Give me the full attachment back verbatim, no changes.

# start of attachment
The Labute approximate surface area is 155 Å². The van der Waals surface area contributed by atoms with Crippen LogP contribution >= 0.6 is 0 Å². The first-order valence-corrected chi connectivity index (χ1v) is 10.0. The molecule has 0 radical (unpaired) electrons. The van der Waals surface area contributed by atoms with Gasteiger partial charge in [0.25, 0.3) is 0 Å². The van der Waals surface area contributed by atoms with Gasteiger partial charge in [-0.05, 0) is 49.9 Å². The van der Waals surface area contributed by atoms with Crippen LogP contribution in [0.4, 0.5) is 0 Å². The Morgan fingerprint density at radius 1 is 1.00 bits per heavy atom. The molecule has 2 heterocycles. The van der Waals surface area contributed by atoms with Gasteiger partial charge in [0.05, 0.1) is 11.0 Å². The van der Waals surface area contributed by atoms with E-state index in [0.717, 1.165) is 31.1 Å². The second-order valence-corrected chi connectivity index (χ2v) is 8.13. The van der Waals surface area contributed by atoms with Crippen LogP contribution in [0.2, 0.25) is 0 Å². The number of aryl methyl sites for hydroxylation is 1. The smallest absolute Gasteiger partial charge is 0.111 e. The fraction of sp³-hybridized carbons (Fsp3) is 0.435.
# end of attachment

The Labute approximate surface area is 155 Å². The van der Waals surface area contributed by atoms with Crippen LogP contribution >= 0.6 is 0 Å². The first-order valence-corrected chi connectivity index (χ1v) is 10.0. The molecule has 0 radical (unpaired) electrons. The van der Waals surface area contributed by atoms with Gasteiger partial charge in [0.25, 0.3) is 0 Å². The van der Waals surface area contributed by atoms with Gasteiger partial charge in [-0.05, 0) is 49.9 Å². The van der Waals surface area contributed by atoms with Crippen LogP contribution in [0.4, 0.5) is 0 Å². The Morgan fingerprint density at radius 1 is 1.00 bits per heavy atom. The molecule has 2 heterocycles. The van der Waals surface area contributed by atoms with Gasteiger partial charge in [0.05, 0.1) is 11.0 Å². The van der Waals surface area contributed by atoms with E-state index in [0.717, 1.165) is 31.1 Å². The second-order valence-corrected chi connectivity index (χ2v) is 8.13. The van der Waals surface area contributed by atoms with Crippen LogP contribution in [0.2, 0.25) is 0 Å². The number of aryl methyl sites for hydroxylation is 1. The smallest absolute Gasteiger partial charge is 0.111 e. The fraction of sp³-hybridized carbons (Fsp3) is 0.435.